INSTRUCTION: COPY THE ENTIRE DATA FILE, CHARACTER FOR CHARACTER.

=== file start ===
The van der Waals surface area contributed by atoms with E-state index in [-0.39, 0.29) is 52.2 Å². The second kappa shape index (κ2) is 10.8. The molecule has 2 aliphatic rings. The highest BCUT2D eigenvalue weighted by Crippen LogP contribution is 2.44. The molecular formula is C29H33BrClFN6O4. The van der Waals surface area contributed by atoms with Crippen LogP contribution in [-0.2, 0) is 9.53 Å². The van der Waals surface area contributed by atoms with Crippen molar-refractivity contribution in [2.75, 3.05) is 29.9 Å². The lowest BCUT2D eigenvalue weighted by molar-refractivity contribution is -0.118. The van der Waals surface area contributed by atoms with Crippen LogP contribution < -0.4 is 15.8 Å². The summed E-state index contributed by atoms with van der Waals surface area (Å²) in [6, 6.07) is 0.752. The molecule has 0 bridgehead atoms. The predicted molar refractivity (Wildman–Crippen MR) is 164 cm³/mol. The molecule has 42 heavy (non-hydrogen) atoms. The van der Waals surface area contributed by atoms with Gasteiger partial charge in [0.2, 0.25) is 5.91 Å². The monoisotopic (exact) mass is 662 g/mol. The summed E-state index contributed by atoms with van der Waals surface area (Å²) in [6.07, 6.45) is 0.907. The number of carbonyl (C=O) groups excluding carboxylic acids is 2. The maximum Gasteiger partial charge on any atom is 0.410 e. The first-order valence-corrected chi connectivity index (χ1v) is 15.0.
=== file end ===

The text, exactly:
The van der Waals surface area contributed by atoms with E-state index in [-0.39, 0.29) is 52.2 Å². The second kappa shape index (κ2) is 10.8. The molecule has 2 aliphatic rings. The highest BCUT2D eigenvalue weighted by Crippen LogP contribution is 2.44. The molecular formula is C29H33BrClFN6O4. The van der Waals surface area contributed by atoms with Crippen LogP contribution in [-0.2, 0) is 9.53 Å². The van der Waals surface area contributed by atoms with Crippen molar-refractivity contribution in [2.75, 3.05) is 29.9 Å². The lowest BCUT2D eigenvalue weighted by molar-refractivity contribution is -0.118. The van der Waals surface area contributed by atoms with Crippen LogP contribution < -0.4 is 15.8 Å². The summed E-state index contributed by atoms with van der Waals surface area (Å²) in [6, 6.07) is 0.752. The molecule has 0 bridgehead atoms. The predicted molar refractivity (Wildman–Crippen MR) is 164 cm³/mol. The molecule has 42 heavy (non-hydrogen) atoms. The van der Waals surface area contributed by atoms with Gasteiger partial charge in [0.2, 0.25) is 5.91 Å². The monoisotopic (exact) mass is 662 g/mol. The summed E-state index contributed by atoms with van der Waals surface area (Å²) in [6.07, 6.45) is 0.907. The number of carbonyl (C=O) groups excluding carboxylic acids is 2. The maximum Gasteiger partial charge on any atom is 0.410 e. The first-order valence-corrected chi connectivity index (χ1v) is 15.0.